4 Reasons Nigeria Is Getting Rocked by Boko Haram

The violence in northern Nigeria threatens to upend an election and further destabilize a nation facing economic turmoil.

People stand next to dead bodies, laid out for burial, in the village of Konduga, in northeastern Nigeria, on Feb. 12, 2014, after a gruesome attack by Boko Haram.  
People stand next to dead bodies, laid out for burial, in the village of Konduga, in northeastern Nigeria, on Feb. 12, 2014, after a gruesome attack by Boko Haram.   STR/AFP/Getty Images

For a while it might have appeared that things were quiet or somewhat contained in the raging civil war between the Nigerian government and the violent extremists Boko Haram.

But in one hellacious weekend, Islamist-wannabe-front Boko Haram tuned up its horror show and killed 2,000 people during an ugly purge through nearly 20 northeastern Nigerian towns. It was an unexpectedly messy and depressing start to 2015 after 2014 claimed more than 10,000 lives in the struggle. In a gruesome copycatting twist, as if attempting to snatch the Terrorist of the Year trophy from groups like the Islamic State and al-Qaida, reports are streaming in from northern Nigeria about child suicide bombers as young as 10 years old.  

It seems chaotic, but there’s a heavy geopolitical context that explains why Nigeria suddenly got so violent (again) in such a short time and why it’s so important for us to know. Presidential elections are coming up, oil prices are down, Muslims are making a national power grab and the country’s military sucks. So when someone asks you what makes Nigeria such a big deal, here’s a four-point primer to get them up to speed: 

Nigeria is, simply, too big to fail. We’ve told you this before, and we’ll have to tell you again: Nigeria is a massive population and economic powerhouse that can’t collapse under the weight of an Islamist insurgency. It’s now the continent’s largest economy, a little-known fact to Westerners busily tweeting out racist Charlie Hebdo cartoons. It also houses Africa’s largest population of 175 million. The country’s relative wealth is what kept it, for the most part, completely protected from the spread of Ebola in West Africa. So, as you can imagine, a fully imploded Nigeria is the last thing you want.

Nigeria has presidential elections—on Valentine’s Day. Feb. 14 is the day Goodluck Jonathan hopes he’ll be re-elected president of Nigeria. A few months ago, he figured he had it locked: Ebola was West Africa’s worst nightmare, yet the Jonathan administration managed to keep it out of Nigeria. That stroke of luck helped many forget, at least momentarily, how badly Jonathan was handling Boko Haram and that those nearly 300 kidnapped schoolgirls still hadn’t been recovered. An added October announcement of a cease-fire and hostage release never panned out, giving Jonathan only a minute’s worth of reprieve.

This past weekend’s violence, on scale with that of the Islamic State group, however, significantly changes the political calculus for Jonathan. The Nigerian presidential elections are seen by many observers as a political struggle for power between the country’s oil-rich Christians in the south, which Jonathan represents, and the poorer Muslims to the north, represented by ex-military despot and challenger Muhammadu Buhari. Boko Haram—which means “Western education is a sin”—clearly hates the fact that politically powerful southern Christians are running things. To its members, anything Western and remotely democratic is anti-Islam. Their solution? Throw northern Nigeria into absolute chaos and maybe carve out a Boko Haram caliphate while at it.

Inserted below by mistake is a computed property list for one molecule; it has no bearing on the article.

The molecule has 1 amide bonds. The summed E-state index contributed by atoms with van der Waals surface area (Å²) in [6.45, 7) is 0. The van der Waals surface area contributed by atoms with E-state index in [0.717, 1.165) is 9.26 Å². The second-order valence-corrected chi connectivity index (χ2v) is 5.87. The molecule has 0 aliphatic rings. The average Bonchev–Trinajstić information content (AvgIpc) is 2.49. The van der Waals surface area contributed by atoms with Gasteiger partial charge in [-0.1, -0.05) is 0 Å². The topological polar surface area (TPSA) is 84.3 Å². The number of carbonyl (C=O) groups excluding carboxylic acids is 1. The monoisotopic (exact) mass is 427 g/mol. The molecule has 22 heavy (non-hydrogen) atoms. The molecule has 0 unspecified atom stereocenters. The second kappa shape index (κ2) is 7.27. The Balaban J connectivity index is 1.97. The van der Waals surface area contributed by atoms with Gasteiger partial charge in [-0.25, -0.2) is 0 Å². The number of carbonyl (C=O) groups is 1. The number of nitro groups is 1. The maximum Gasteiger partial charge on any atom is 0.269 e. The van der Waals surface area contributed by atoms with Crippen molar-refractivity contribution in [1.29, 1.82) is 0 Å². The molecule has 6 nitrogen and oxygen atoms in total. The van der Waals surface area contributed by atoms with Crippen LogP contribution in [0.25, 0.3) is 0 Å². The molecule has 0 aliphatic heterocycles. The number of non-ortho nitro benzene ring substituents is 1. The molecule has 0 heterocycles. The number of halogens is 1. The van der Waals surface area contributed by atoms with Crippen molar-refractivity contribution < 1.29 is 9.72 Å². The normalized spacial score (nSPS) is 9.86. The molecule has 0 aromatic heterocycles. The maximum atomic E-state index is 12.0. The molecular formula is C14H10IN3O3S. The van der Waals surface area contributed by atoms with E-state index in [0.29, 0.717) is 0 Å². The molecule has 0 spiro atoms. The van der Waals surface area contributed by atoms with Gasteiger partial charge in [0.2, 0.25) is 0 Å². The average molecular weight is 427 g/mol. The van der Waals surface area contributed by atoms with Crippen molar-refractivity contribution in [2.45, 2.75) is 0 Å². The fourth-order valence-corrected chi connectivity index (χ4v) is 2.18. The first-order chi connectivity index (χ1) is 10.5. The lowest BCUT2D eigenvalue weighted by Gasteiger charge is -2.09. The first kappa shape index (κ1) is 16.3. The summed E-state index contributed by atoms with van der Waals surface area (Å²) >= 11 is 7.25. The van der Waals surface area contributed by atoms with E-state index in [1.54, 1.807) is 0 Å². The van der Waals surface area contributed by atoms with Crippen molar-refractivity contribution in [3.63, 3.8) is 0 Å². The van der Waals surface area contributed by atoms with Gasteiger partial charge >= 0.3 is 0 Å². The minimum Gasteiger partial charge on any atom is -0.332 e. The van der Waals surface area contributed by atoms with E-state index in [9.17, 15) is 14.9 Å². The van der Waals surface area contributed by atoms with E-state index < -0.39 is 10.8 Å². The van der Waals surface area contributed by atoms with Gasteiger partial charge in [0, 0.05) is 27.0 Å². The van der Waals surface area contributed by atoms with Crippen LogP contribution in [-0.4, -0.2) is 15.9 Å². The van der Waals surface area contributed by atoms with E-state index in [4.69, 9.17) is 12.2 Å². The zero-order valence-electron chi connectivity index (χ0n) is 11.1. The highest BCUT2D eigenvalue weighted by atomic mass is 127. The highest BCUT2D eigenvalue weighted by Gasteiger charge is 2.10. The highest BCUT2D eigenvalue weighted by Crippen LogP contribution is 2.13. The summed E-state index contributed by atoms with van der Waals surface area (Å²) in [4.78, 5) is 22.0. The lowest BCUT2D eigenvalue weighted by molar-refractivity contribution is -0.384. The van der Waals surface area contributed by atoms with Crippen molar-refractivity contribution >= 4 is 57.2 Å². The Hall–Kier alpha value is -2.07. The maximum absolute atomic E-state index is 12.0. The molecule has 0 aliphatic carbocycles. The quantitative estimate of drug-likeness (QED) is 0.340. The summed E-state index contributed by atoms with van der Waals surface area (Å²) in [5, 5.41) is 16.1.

It’s about the oil. These falling gas prices might be great for our pockets at the pump, but major oil-producing countries like Nigeria are already feeling a big fiscal squeeze. Oil is what made modern Nigeria—it, along with natural gas, makes up for 35 percent of Nigeria’s gross domestic product. Falling oil prices are not a good look for Goodluck when 80 percent of his government’s budget relies heavily on oil revenue. That partly explains Jonathan’s inability to contain Boko Haram, since he has little money to spread around, even as he’s promising an annual 2-million-job growth rate. While the insurgency is not expected to penetrate major urban centers like Lagos or the country’s capital, Abuja, the oil money is what finances Nigerian stability. Without it, it all falls apart, unless the country can rapidly diversify into other industries.

Nigeria’s World Cup soccer team plays better than its military fights. As tragic as Boko Haram’s relentless scourge through the northeastern Nigerian landscape is the Nigerian military’s poor state of readiness and inability to protect its citizens. Right before this weekend’s massacre, in fact, Boko Haram actually seized an entire Nigerian military base. The largest economy on the continent should have the best-equipped and best-trained soldiers, right? Not in Nigeria.

That the African continent’s fifth-largest army, with a nearly $4 billion budget and 150,000 active-duty personnel, fails even a nominal response to multitown massacres staged by lesser-equipped insurgents is scary. It not only offers a cautionary tale on corruption, and how Boko Haram has managed to infiltrate parts of the country’s armed forces, but also gives us little confidence that Nigeria can survive this crisis, much less find those lost girls.

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